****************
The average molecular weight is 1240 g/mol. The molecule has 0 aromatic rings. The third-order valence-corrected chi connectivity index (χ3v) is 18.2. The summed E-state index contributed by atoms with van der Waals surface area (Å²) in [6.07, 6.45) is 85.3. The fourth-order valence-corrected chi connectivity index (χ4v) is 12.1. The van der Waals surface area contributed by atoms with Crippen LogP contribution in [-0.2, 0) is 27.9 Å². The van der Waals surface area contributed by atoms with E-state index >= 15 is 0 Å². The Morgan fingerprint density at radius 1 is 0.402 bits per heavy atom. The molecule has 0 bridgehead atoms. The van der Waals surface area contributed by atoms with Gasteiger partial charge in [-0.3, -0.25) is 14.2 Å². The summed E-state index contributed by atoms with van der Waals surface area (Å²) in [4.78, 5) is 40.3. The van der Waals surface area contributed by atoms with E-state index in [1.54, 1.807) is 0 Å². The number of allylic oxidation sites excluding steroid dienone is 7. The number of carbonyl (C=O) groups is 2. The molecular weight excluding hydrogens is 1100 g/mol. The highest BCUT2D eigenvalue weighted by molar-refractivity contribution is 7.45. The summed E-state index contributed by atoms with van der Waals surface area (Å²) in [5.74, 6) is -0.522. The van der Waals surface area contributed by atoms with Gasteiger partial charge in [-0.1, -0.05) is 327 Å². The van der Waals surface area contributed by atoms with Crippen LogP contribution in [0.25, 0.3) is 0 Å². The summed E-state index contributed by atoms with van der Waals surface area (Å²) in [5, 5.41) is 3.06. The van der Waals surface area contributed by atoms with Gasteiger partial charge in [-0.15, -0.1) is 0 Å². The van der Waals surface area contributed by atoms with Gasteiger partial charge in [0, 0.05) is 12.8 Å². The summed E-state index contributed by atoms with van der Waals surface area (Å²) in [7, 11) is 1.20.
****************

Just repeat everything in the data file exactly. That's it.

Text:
The average molecular weight is 1240 g/mol. The molecule has 0 aromatic rings. The third-order valence-corrected chi connectivity index (χ3v) is 18.2. The summed E-state index contributed by atoms with van der Waals surface area (Å²) in [6.07, 6.45) is 85.3. The fourth-order valence-corrected chi connectivity index (χ4v) is 12.1. The van der Waals surface area contributed by atoms with Crippen LogP contribution in [-0.2, 0) is 27.9 Å². The van der Waals surface area contributed by atoms with E-state index >= 15 is 0 Å². The Morgan fingerprint density at radius 1 is 0.402 bits per heavy atom. The molecule has 0 bridgehead atoms. The van der Waals surface area contributed by atoms with Gasteiger partial charge in [-0.3, -0.25) is 14.2 Å². The summed E-state index contributed by atoms with van der Waals surface area (Å²) in [4.78, 5) is 40.3. The van der Waals surface area contributed by atoms with E-state index in [1.54, 1.807) is 0 Å². The number of allylic oxidation sites excluding steroid dienone is 7. The number of carbonyl (C=O) groups is 2. The molecular weight excluding hydrogens is 1100 g/mol. The highest BCUT2D eigenvalue weighted by molar-refractivity contribution is 7.45. The summed E-state index contributed by atoms with van der Waals surface area (Å²) in [5.74, 6) is -0.522. The van der Waals surface area contributed by atoms with Gasteiger partial charge in [-0.1, -0.05) is 327 Å². The van der Waals surface area contributed by atoms with Crippen LogP contribution in [0.25, 0.3) is 0 Å². The summed E-state index contributed by atoms with van der Waals surface area (Å²) in [5, 5.41) is 3.06. The van der Waals surface area contributed by atoms with Gasteiger partial charge in [-0.15, -0.1) is 0 Å². The van der Waals surface area contributed by atoms with Gasteiger partial charge in [0, 0.05) is 12.8 Å². The summed E-state index contributed by atoms with van der Waals surface area (Å²) in [7, 11) is 1.20.